5.   Do most board members of Small Water Districts understand their liability?  What do you advise them (those that do not understand) to do?

A.  Many board members do not understand their liability, both to the users of the system, as well as the regulators and other agencies that are involved.  For example; recently, my counterpart (Dustin Hardwick) in Southern California spoke with a gentleman who was president of his board, and also working in the operation of the system.  Dustin stressed the liability he was carrying, and suggested that the system take out liability insurance.  Meanwhile, this gentleman, recognizing the liability resigned his position.  Also, the term “liability” causes my ears to perk up, because a large number of directors have no concept of the liability they have in the provision of services and protecting the public’s health and safety.  In this case, ALL districts should have general liability insurance as well as Director’s liability insurance.

6.   What are some of the important issues, tasks, procedures that need to be undertaken to manage a Water District effectively?

A.  Wow, we could write a book to properly respond to this question!!  However, we’ll give it a try!  Number one on the list would be well planned financial stability.  Next, a thorough asset management program, where the system’s entire infrastructure, equipment and all other property is inventoried, estimated life expectancies and estimated replacement costs are determined, and a program is developed to set aside adequate funds for future maintenance and/or replacement.  At a MINIMUM, regular maintenance tasks should be undertaken immediately, such as:  main line flushing, hydrant maintenance (including painting), and most important, regular valve exercise and maintenance programs.  This would include locating and uncovering buried valves that have been covered with dirt or paved over.  Another extremely important task that is all too frequently ignored is accurately monitoring and keeping records of the operation of the system.  This includes, not only laboratory analyses, but also monitoring the production and operation of such things as meter readings reflecting water consumption (or loss), tank levels, flow rates, system capacities, etc.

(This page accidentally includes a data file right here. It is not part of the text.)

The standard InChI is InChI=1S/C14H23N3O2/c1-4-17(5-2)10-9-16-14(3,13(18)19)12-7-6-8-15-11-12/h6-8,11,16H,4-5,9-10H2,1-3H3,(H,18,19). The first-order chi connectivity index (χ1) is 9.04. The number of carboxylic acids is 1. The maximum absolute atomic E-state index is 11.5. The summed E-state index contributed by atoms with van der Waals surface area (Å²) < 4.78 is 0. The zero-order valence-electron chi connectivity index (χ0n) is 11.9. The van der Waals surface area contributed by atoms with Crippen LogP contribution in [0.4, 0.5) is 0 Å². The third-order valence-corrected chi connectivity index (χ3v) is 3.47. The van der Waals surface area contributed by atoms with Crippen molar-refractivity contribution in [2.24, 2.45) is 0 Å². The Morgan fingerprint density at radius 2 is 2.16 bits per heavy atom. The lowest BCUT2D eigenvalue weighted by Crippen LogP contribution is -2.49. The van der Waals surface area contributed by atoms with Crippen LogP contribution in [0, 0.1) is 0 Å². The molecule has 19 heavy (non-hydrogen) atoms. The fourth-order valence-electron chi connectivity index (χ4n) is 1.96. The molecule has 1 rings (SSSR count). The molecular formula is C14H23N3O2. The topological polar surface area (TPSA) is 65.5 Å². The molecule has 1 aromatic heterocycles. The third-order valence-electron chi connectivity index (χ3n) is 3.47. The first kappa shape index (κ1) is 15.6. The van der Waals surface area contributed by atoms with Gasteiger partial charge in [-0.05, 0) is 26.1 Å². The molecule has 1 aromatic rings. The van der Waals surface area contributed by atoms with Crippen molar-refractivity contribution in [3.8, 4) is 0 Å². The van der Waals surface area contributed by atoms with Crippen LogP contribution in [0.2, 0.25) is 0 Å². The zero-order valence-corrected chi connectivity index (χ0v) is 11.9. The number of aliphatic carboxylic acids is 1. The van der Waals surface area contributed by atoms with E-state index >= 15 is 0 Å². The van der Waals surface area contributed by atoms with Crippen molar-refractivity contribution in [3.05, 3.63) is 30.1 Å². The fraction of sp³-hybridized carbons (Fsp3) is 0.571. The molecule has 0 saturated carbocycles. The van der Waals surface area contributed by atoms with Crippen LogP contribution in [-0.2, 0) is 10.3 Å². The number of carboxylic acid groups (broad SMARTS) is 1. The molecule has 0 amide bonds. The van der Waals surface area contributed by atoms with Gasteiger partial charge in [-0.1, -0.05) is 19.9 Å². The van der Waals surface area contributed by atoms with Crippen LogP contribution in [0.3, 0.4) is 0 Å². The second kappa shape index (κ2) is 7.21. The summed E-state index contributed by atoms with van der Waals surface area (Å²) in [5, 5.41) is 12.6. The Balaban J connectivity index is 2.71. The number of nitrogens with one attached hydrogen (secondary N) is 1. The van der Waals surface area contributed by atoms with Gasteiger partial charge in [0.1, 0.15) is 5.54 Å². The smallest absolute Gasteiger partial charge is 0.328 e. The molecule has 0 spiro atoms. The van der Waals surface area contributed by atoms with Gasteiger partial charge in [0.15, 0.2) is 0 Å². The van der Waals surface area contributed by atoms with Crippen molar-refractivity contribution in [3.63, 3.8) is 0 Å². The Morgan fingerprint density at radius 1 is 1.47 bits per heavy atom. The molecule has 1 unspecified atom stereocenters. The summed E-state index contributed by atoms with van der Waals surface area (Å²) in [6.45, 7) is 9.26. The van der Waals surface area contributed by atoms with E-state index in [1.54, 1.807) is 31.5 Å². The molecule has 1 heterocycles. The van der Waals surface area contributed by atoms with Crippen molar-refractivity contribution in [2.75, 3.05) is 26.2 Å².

7.   How do you see remote monitoring and control of the water delivery system advantageous to managing a Small Water District?

A.  I see so many small systems that have their storage tanks, water sources, and treatment facilities in such remote areas that it is nearly impossible to monitor their performance on a regular basis.  What happens?  For example, if the well pump fails and the storage tank falls dangerously low of water, and the entire community could lose their supply.  The chlorination system may break down for some reason, and there is no way of knowing if it occurred unless someone happens to see it at some later time.  Meanwhile, contamination could enter the system causing serious illness, among the community members.  With remote monitoring, the operators of the system can have immediate access to the condition of the entire system, sensing possible breakdowns before they become dangerous.